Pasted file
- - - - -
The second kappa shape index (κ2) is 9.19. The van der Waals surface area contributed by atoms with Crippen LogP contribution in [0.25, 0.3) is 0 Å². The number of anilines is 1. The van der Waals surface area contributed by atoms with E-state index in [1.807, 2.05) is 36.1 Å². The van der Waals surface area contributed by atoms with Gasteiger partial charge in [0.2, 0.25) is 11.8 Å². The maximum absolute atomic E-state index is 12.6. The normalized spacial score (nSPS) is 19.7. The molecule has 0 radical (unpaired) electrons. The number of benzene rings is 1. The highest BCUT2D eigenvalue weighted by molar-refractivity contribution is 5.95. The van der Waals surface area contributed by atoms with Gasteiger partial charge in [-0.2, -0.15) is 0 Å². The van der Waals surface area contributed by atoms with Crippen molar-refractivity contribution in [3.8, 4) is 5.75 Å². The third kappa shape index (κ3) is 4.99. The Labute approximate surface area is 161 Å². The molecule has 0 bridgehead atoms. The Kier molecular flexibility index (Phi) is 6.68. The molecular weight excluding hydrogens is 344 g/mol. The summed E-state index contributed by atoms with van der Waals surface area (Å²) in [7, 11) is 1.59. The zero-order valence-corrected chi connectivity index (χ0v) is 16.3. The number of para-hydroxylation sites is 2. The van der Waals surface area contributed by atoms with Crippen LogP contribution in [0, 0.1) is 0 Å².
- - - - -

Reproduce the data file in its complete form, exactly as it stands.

The second kappa shape index (κ2) is 9.19. The van der Waals surface area contributed by atoms with Crippen LogP contribution in [0.25, 0.3) is 0 Å². The number of anilines is 1. The van der Waals surface area contributed by atoms with E-state index in [1.807, 2.05) is 36.1 Å². The van der Waals surface area contributed by atoms with Gasteiger partial charge in [0.2, 0.25) is 11.8 Å². The maximum absolute atomic E-state index is 12.6. The normalized spacial score (nSPS) is 19.7. The molecule has 0 radical (unpaired) electrons. The number of benzene rings is 1. The highest BCUT2D eigenvalue weighted by molar-refractivity contribution is 5.95. The van der Waals surface area contributed by atoms with Gasteiger partial charge in [-0.2, -0.15) is 0 Å². The van der Waals surface area contributed by atoms with Crippen molar-refractivity contribution in [3.8, 4) is 5.75 Å². The third kappa shape index (κ3) is 4.99. The Labute approximate surface area is 161 Å². The molecule has 0 bridgehead atoms. The Kier molecular flexibility index (Phi) is 6.68. The molecular weight excluding hydrogens is 344 g/mol. The summed E-state index contributed by atoms with van der Waals surface area (Å²) in [7, 11) is 1.59. The zero-order valence-corrected chi connectivity index (χ0v) is 16.3. The number of para-hydroxylation sites is 2. The van der Waals surface area contributed by atoms with Crippen LogP contribution in [0, 0.1) is 0 Å².